It’s Labour Day weekend, which is a long weekend for many of you. Here’s some articles of interest:
How Many People Were Killed by Love Canal? The surprising statistics of environmental cancers:
As the years have passed, no epidemic has appeared. Adjusted for the aging of the population, the statistics amassed by SEER show that death rates from cancer did rise gradually by half a percentage point a year from 1975 to 1984—smoking no doubt was a factor—and at a slower pace until 1991, but then they began decreasing modestly and have been doing so ever since.
This looks like an excellent read: ‘The Cancer Chronicles’ Wanders Through the Disease’s World
Despite the FDAAA, results for nearly half the trials of cancer drugs in the United States were not publicly available 3 years after completion of the trials.
Why is this a problem? See my post on the issue of transparency of clinical trials.
When we call patients and families “good,” or at least spare them the “difficult” label, we are noting and rewarding acquiescence. Too often, this “good” means you agree with me and you don’t bother me and you let me be in charge of what happens and when. Such a definition runs counter to what we know about truly good care as a collaborative process. From the history that so often generates the diagnosis to the treatment that is the basis of care or cure, active participation of patients and families is essential to optimal outcomes.
“Caregiver-fabricated illness” replaces “Munchausen syndrome by proxy”: A rare, but serious form of child abuse.
Alternatives to Medicine
Lots of people rely on homeopathy. Can they all be wrong? Yes: Joe Schwarcz calls out the nonsense of homeopathy that is Mozi-Q, a homeopathic product (i.e., sugar pill) that is marketed to prevent insect bites. There is no convincing evidence that Mozi-Q will do anything to prevent insect bites. Also see Edzard Ernst’s take on Mozi-Q. Frankly I find it unbelievable that Health Canada permits the sale of this product, especially given the risk of insect-borne diseases like West Nile Virus and Lyme disease.
The text that you’re reading on your chiropractor’s website is probably boilerplate messaging, purchased from a company to drive business and repeat customers.
One million cockroaches escape farm in China, where they were being raised for Traditional Chinese Medicine. Don’t miss my post on TCM, “Integrative Medicine” and the University of Toronto. 98 comments so far over at Science-Based Medicine.
Yet another “natural health product” adulterated with prescriptions drugs. This tea is actually Viagra.
Nutrition and Diet
Why anecdotes and hypotheses are not data: Probiotics for Mental Health?
This is excellent: High fructose corn syrup causes diabetes: myth vs science:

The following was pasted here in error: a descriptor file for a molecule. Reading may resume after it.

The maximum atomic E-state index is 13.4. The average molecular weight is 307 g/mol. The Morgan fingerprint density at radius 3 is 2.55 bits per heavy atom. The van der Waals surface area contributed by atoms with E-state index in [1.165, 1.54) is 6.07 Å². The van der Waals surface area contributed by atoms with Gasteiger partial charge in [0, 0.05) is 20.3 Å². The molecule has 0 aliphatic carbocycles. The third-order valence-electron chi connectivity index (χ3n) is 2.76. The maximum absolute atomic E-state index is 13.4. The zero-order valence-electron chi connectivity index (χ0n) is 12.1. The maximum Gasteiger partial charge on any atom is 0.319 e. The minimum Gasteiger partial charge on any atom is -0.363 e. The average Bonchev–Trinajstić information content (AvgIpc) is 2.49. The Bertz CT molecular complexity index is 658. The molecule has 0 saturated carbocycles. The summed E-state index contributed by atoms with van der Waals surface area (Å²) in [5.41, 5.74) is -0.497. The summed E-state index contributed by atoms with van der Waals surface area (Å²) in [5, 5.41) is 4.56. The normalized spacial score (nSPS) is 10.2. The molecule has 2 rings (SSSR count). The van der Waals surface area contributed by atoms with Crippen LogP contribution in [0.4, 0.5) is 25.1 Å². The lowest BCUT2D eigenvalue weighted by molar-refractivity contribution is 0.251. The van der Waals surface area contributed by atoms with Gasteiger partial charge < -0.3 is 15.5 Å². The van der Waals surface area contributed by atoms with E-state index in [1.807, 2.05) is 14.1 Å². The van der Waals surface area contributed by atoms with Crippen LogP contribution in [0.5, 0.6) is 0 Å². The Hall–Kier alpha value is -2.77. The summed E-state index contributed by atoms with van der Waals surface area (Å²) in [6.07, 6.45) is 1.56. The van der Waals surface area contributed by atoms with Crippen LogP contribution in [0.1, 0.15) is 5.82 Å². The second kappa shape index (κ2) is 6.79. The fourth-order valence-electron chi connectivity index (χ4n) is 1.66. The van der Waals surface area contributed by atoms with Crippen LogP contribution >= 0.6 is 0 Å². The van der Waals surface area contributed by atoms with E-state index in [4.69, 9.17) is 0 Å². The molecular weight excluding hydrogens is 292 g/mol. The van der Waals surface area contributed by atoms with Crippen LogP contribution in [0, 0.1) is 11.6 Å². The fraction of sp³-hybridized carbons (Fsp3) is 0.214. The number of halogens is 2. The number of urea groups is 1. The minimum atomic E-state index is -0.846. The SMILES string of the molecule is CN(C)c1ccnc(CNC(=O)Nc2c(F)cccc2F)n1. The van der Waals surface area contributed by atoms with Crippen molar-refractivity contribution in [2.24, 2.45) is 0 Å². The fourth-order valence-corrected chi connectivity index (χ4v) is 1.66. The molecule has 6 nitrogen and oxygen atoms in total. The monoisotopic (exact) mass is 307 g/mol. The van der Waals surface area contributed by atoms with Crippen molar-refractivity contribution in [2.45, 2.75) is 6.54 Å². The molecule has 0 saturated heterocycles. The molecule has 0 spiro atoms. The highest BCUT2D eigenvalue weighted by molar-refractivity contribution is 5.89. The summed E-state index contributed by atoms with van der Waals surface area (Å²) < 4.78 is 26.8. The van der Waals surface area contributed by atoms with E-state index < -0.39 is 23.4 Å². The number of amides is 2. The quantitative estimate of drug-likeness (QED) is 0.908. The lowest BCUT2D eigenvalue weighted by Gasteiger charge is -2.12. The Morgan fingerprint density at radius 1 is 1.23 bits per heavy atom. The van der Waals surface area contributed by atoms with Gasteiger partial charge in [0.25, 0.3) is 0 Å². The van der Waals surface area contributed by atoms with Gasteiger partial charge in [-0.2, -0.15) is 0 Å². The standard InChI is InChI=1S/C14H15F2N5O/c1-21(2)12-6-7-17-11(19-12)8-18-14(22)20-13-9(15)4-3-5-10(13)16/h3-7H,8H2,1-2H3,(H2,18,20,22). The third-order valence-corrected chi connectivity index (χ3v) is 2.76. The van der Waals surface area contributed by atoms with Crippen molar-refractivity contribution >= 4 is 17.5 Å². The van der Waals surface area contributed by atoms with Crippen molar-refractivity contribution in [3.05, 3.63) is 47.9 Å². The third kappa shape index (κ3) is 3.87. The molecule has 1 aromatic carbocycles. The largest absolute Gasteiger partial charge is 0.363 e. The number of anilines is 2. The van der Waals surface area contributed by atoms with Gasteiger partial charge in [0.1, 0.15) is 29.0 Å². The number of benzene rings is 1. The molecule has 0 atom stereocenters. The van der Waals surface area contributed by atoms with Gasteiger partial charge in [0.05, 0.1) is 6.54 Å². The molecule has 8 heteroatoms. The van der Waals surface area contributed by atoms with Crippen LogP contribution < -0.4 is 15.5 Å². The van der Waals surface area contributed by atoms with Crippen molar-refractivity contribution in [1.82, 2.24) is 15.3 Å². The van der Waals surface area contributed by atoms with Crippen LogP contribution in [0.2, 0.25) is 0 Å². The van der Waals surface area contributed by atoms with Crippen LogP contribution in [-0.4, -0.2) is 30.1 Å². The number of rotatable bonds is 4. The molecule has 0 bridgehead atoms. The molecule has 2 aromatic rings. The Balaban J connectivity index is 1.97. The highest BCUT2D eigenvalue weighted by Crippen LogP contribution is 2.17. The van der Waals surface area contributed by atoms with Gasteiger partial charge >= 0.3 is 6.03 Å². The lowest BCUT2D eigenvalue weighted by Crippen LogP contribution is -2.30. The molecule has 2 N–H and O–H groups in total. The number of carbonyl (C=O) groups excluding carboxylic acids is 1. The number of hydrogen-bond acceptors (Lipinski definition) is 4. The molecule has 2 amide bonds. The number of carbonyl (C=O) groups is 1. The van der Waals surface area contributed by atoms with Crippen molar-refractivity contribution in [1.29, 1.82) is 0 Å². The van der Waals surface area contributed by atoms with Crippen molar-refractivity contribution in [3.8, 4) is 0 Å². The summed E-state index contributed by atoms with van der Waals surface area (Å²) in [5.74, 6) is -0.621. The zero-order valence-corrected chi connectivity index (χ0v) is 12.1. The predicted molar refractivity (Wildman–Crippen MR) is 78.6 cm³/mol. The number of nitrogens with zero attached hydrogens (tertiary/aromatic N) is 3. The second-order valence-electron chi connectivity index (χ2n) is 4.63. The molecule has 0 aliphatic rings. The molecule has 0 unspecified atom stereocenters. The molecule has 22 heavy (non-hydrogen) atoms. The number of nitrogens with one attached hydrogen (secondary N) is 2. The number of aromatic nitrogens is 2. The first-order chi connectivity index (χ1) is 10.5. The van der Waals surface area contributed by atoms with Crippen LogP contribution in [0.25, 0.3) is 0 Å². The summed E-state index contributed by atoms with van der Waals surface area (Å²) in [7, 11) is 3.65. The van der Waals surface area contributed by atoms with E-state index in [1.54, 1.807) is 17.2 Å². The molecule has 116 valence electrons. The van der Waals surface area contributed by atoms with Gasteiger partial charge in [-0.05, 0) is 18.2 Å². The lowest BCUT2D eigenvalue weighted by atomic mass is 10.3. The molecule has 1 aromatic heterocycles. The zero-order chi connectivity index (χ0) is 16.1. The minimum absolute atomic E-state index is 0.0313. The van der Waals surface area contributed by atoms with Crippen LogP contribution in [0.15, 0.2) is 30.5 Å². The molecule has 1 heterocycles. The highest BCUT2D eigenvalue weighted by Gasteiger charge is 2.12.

An RCT for parents of young kids: A Variety of Vegetables Helps Kids Eat More:
In the study, researchers offered snacks to 61 children, aged 3-5, in their preschool classrooms over four weeks. On three days, one vegetable (grape tomatoes, cucumber slices or sweet pepper strips) was served. Single fruits (slices of apple, peach or pineapple) were also served on three separate days. Then the children were offered a platter with all three vegetables, and finally a platter with all three fruits. Kids were allowed to select as much as they wanted each time.
The children chose and ate about one-quarter cup more of the vegetables and fruit when offered the variety compared to when they were offered just one type. That’s about one-sixth of what they need each day.
As the obesity epidemic persists, the time has come to end the pursuit of the “ideal” diet for weight loss and disease prevention. The dietary debate in the scientific community and reported in the media about the optimal macronutrient-focused weight loss diet sheds little light on the treatment of obesity and may mislead the public regarding proper weight management.
This rhetoric looks familiar: How to Slim Down in Fourteen Days, 1595 edition
An entire issue of Focus on Alternative and Complementary Therapies just for Pharmacists. (Subscription Required) Topics include:
- Commentary: the law, unproven CAM and the two-hats fallacy
- Why homeopathy is unethical
- Factors affecting the pharmacokinetics of herbal preparations and their impact on the outcome of clinical trials
Medication non-adherence costs billions & compromises outcomes: Improving Adherence in the Accountability Era.
Pharmacies have a role to play in the oversight of prescriptions for controlled substances, and opioid analgesics in particular. Under the Controlled Substances Act, pharmacists must evaluate patients to ensure the appropriateness of any controlled-substance prescription. In addition, state boards of pharmacy regulate the distribution of opioid analgesics and other controlled substances through the discretion of pharmacists. Yet in the majority of cases of potential abuse, pharmacists face a patient who has a legal prescription from a licensed physician, and they have access to very little other background information. That makes it difficult for individual pharmacists to use their own partially informed judgment to identify prescriptions that have come from a pill-mill doctor.
Boots pharmacies among others cited for making exaggerated and misleading supplement claims.
Most drugs can be given safely to breastfeeding women: The Transfer of Drugs and Therapeutics Into Human Breast Milk: An Update on Selected Topics from the American Academy of Pediatrics
In running news, Pearl Izumi is sorry they said their shoes will run your dog to death.
How to Make Perfect Coffee: The science of what makes coffee great
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Filed under: Weekend Reading | 3 Comments
Tags: autism, cancer drugs, diets, e-cigarettes, gluten allergy, homeopathy, mozi-q, nutrition, pharmacy practice, vaccines